“British Columbia has one of the most valuable reservoirs of health-care data in the world (bolding mine) … Unlike anywhere else, B.C. has digitalized records of every prescription filled by a pharmacist since 1995, all doctor billings, hospital admissions and treatments from the same period, and results of all blood tests done since 2002” (1).  So, why have they been collecting all this information without our knowledge, much less our permission??

The politicians are now connecting our driver’s license with our medical records and making it our provincial identification. And this is only the beginning of the linking of all your personal information to this one card.  In other words, everything about you will be accessible by one card and one number and everyone to whom you show your provincial ID will know the number to use to access your information (legally or otherwise).  They say that you have a choice to “upgrade” your license or not until 2018, at which time you lose the right to choose.  An “upgrade” for whom?  It certainly isn’t an upgrade for the patients whose information will now become more accessible.  How is this “smart”?  Although I expect this will be an “upgrade” to all the people in the government, the researchers (many, no doubt, from multinational pharmaceutical companies) plus suppliers and everyone else who accesses our information, but not an upgrade for the patients.  What is the purpose except to link all your information to one central database available to all the low-life’s (see future post – our information is not protected).

Acronyms: FIPA – B.C. Freedom of Information and Privacy Association – www.fipa.org

BCCLA – BC Civil Liberties Association – www.bccla.org

ICM – Integrated Case Management



“…, those tasked with protecting the privacy of British Columbians say the new cards are a form of surveillance and will centralize personal data in a way that makes it attractive to hackers.”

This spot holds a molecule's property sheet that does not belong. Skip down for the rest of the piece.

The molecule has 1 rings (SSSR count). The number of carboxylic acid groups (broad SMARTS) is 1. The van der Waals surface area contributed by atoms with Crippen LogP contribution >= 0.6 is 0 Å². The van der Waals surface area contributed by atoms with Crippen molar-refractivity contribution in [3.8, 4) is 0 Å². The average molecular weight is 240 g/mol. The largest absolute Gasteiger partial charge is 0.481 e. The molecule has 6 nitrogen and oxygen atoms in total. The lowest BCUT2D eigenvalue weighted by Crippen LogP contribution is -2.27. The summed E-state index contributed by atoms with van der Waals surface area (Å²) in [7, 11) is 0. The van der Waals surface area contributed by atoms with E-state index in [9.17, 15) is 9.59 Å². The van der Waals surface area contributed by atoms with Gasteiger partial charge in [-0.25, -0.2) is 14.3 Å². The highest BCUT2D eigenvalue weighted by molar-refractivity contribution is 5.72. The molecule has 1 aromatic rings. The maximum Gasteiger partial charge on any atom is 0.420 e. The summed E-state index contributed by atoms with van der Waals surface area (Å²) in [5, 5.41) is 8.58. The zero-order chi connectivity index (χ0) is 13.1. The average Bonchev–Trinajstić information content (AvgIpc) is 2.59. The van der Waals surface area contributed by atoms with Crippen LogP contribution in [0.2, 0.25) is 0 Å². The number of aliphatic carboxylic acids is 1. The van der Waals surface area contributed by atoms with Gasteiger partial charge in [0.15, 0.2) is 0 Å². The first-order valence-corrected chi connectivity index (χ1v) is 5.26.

‘When you have that much information stored or linked together, it becomes much more valuable for criminals to attack,’ “said Vincent Gogolek, executive director of the B.C. Freedom of Information and Privacy Association.” (3)
And it’s not only outside criminals but those inside the government (see future post “Our Information Is Not Protected).

“In a statement released today, Information and Privacy Commissioner Elizabeth Denham pointed to a number of shortcomings with the plan, and called for a halt to any further expansion of the Services Card without extensive public consultations on the risks and benefits of data linkage. And while they agree with the pause, the BCCLA and FIPA say that it will take more than a public consultation to fix what’s really broken in the government’s plan.”
“This government has got to come clean on the card before we are all forced to use it,” said Micheal Vonn, BCCLA Policy Director. “British Columbians have been provided almost no real information about it, and the Commissioner herself says she was only given an ‘abbreviated time for review’ of the program.” (4)

The ICM debacle also raises serious concerns over other government IT and identity management projects like the new B.C. Services Card, set to launch in mid-February (2013). “If we’re seeing this level of mismanagement with the ICM, not to mention other government IT programs like JUSTIN and BCeSIS, it’s a pretty safe bet we will see more of the same with the new ID cards. It’s time for a public inquiry into data linkage systems across government before more money is wasted and personal information is compromised.” (5)